Documentary Kings Cross ER occurs in St Vincent's hospital in NSW.
Highlight: Kings Cross ER, Thursday, CI, 7.30pm
THIS fine reality-doco series about the emergency department at St Vincent's Hospital in Darlinghurst returns with a jaw-dropping episode. There's just the one patient tonight, Jelal Edmonds (aka Lazy J), a young hip-hop artist and former X Factor contestant, who has been stabbed in the heart outside a nightclub after a gig. When he's wheeled into the emergency department he's obviously in bad shape, but there's only a slight trickle of blood from the deceptively small wound in his side. This, we soon learn, is because most of the bleeding is internal - there's so much blood in his chest that it's making it hard for him to breathe. The only thing for it is for the emergency-department staff to cut another hole in his chest and drain great gouts of blood out of him. And that's just the start - with Edmonds at the brink of death and unable to be moved into an operating theatre, surgeon Michael Byrom has no option but to cut open his ribcage and stitch up his still-beating heart right there in the resuscitation bay. It's amazing to watch Byrom and the emergency-department team perform such a big operation on a man at death's door without the right equipment and have it turn out perfectly. Well, that's assuming you can watch; it's not for the squeamish. While the hospital staff are brilliant, the camera crew also deserve praise for getting great footage of the surgery without, apparently, getting in the way. Kings Cross ER could do with a little tightening up - the five minutes of scene-setting waffle at the start would have been better condensed into 90 seconds - but it's great stuff.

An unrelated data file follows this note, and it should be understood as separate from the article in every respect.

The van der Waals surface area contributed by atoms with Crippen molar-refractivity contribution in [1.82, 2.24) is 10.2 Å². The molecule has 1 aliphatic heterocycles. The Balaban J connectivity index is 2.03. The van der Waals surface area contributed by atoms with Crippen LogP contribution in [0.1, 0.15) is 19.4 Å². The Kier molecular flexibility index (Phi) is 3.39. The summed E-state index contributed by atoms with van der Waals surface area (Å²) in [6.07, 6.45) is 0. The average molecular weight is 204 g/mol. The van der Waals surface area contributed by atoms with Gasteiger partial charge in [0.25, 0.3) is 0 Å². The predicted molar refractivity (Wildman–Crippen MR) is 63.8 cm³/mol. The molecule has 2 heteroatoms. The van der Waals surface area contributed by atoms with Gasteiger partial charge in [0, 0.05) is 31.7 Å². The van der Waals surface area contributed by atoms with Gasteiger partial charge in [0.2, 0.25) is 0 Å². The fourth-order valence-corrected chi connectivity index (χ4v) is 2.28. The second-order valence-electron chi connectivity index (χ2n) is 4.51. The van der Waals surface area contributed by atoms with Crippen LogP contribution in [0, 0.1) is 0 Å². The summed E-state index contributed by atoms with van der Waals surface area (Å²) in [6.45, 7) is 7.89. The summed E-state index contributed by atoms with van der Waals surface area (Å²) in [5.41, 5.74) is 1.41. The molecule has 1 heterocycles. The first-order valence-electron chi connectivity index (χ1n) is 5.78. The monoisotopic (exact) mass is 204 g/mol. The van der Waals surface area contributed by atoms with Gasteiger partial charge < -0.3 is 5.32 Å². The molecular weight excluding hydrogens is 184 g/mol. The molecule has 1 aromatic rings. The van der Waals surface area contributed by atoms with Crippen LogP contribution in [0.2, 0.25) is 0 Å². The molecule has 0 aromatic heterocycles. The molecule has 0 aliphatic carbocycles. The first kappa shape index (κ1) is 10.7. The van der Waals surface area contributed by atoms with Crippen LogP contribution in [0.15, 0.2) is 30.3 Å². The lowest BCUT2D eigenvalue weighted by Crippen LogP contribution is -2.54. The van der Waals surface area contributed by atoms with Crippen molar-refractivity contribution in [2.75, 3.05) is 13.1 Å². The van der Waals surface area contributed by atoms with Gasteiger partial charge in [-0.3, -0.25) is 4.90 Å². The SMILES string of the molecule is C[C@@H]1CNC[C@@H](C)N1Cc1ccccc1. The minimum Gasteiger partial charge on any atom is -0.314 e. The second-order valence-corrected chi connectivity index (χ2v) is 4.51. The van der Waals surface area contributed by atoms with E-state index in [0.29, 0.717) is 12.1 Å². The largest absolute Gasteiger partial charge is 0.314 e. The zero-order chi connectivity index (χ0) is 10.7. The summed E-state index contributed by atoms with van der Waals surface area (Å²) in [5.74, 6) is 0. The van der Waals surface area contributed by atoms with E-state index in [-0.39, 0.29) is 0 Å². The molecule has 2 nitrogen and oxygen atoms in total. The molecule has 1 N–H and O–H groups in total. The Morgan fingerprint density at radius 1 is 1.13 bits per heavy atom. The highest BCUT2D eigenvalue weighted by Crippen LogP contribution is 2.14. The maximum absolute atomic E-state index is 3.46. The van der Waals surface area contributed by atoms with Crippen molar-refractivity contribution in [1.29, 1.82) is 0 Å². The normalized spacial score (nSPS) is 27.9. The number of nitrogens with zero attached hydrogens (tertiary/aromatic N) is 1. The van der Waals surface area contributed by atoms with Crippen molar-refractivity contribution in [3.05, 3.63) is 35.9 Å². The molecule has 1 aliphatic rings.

Two Greedy Italians, LifeStyle Food, 8.30pm
ANTONIO Carluccio exudes melancholy and disappointment as he and fellow chef Gennaro Contaldo return to Italy after decades away. Why? Apparently because modern Italian women aren't chained to the stove. Of course, Carluccio wouldn't see it that way. He sees himself as being concerned with the importance of family (he deeply regrets not having children) and with the survival of traditional cooking. There's a lot to be said for that, but the septuagenarian Carluccio gives the game away in a scene in which he gives a group of young women a finger-wagging lecture for not cooking enough. When a young man at the table explains that he cooks because his girlfriend is too busy, Carluccio isn't consoled by the fact that the guy, at least, is cooking. He focuses on how ''very sad'' it is that the girl isn't cooking for the guy. A taste of a bygone era.
Here Comes Honey Boo Boo, Discovery Home & Health, 8pm
SIX-year-old pageant princess Alana ''Honey Boo Boo Child'' Thompson and her self-described redneck family are effervescent, uninhibited and often uproariously funny. Tonight's episode isn't one of the most memorable but it has its amusing moments, along with the usual quota of gross-out scenes (including a look at the nasty ''crust'' between Mama June's neck and second chin). There's extreme couponing at the supermarket, a slip'n'slide on a soapy tarp on the front lawn, and high jinks with Alana's pet pig, Glitzy (''She ooo'd herself!'').
Prophets of Science Fiction: Philip K. Dick, Discovery Science, 8.30pm
A look at the life and work of Philip K. Dick, whose stories became films such as Blade Runner, Minority Report and Total Recall.
Yukon Men, Discovery, 8.30pm
Life-and-death reality in a tiny, isolated Alaskan village.
Key & Peele, Comedy, 8.30pm
Better-than-average American sketch comedy.